Dark Reading is part of the Informa Tech Division of Informa PLC

This site is operated by a business or businesses owned by Informa PLC and all copyright resides with them.Informa PLC's registered office is 5 Howick Place, London SW1P 1WG. Registered in England and Wales. Number 8860726.

Attacks/Breaches

6/8/2016
08:30 PM
Connect Directly
Twitter
LinkedIn
RSS
E-Mail
50%
50%

Zcrypt Ransomware: Old Wine In A New Bottle

Malware authors have combined old and new approaches to try and sneak Zcrypt past defenses, Check Point says.

Malware typically garners attention for introducing sneaky new tactics and techniques to infiltrate systems and propagate: Zcrypt is getting attention for doing the opposite.

Zcrypt is a newly discovered ransomware sample that security vendor Check Point profiled in a report this week. What sets it apart from the slew of ransomware tools floating in the wild is its use of older techniques along with new ones in order propagate and to evade detection by anti-malware tools optimized to look for newer threats.

In addition to spreading via phishing emails and exploit kits like many reansomware variants, Zcrypt also propagates via USBs. When an infected USB is plugged into a system, Zcrypt automatically launches a file called invoice.exe, which when opened infects the system with the ransomware.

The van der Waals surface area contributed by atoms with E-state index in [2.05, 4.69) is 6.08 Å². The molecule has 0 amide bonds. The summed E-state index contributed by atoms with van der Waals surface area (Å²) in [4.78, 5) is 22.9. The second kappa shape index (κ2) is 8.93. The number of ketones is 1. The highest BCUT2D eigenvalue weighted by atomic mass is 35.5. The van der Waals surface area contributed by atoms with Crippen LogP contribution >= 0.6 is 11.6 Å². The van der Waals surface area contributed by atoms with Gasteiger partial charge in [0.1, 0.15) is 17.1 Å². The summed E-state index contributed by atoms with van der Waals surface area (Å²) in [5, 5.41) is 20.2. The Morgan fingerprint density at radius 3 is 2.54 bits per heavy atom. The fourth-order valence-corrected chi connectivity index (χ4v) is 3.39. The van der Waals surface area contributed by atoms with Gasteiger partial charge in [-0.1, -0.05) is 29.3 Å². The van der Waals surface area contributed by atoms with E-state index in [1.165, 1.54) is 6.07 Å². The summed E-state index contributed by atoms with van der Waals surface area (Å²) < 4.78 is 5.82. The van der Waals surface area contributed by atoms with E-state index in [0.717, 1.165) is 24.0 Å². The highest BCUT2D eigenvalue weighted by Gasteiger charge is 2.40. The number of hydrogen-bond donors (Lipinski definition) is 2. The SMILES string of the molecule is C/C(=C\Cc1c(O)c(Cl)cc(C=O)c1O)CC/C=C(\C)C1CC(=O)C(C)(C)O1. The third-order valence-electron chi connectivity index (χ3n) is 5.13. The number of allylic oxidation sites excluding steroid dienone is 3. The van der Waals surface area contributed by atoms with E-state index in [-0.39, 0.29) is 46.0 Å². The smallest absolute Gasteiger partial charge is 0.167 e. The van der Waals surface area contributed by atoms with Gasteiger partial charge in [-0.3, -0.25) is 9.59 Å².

“The Autorun technique for spreading used to be very common about three years ago,” says Tamara Leiderfarb, technology leader at Check Point. “It’s much slower than any other technique that moves through the network, but on the other hand, it is under the radar and does not require credentials.”

The use of USBs also provides a way for Zcrypt to propagate to network segments that would otherwise not be available, Leiderfarb says.

Zcrypt also writes using a dynamic-link library (DLL) file. To unpack the DLL file, Zcrypt uses a process called the Nullsoft Scriptable Install System (NSIS), which is also used by legitimate applications. Running code in DLLs is a relatively older technique, Leiderfarb says. It is designed to evade detection in sandboxes since the malware simply will not run in most cases.

Unlike many ransomware samples, Zcrypt does not attempt to delete shadow copies, delete itself, or copy itself several times before initiating, she says. It is pretty straightforward in that it encrypts and corrupts files to prevent recovery. Zcrypt’s ability to run in different process instances and its use of packers allow it to evade detection by anti-malware tools.

The use of older techniques does not make Zcyrpt any less potent than other sophisticated ransomware threats, however. Zcrypt is designed to overwrite targeted files not once, but twice. It first corrupts the file and then encrypts it to limit the ability of victims to use disk recovery tools. After encrypting target files, Zcrypt monitors for file changes and promptly encrypts any new files on the compromised system.

The mix of older techniques in Zcrypt is interesting and suggests that ransomware purveyors are trying different tacks to sneak their malware past malware defenses, Leiderfarb says. It is the second ransomware tool in recent months—the other being CryptXXX—to use the approach, and it is quite likely there will be other ransomware samples attempting to do the same thing, Leiderfarb says.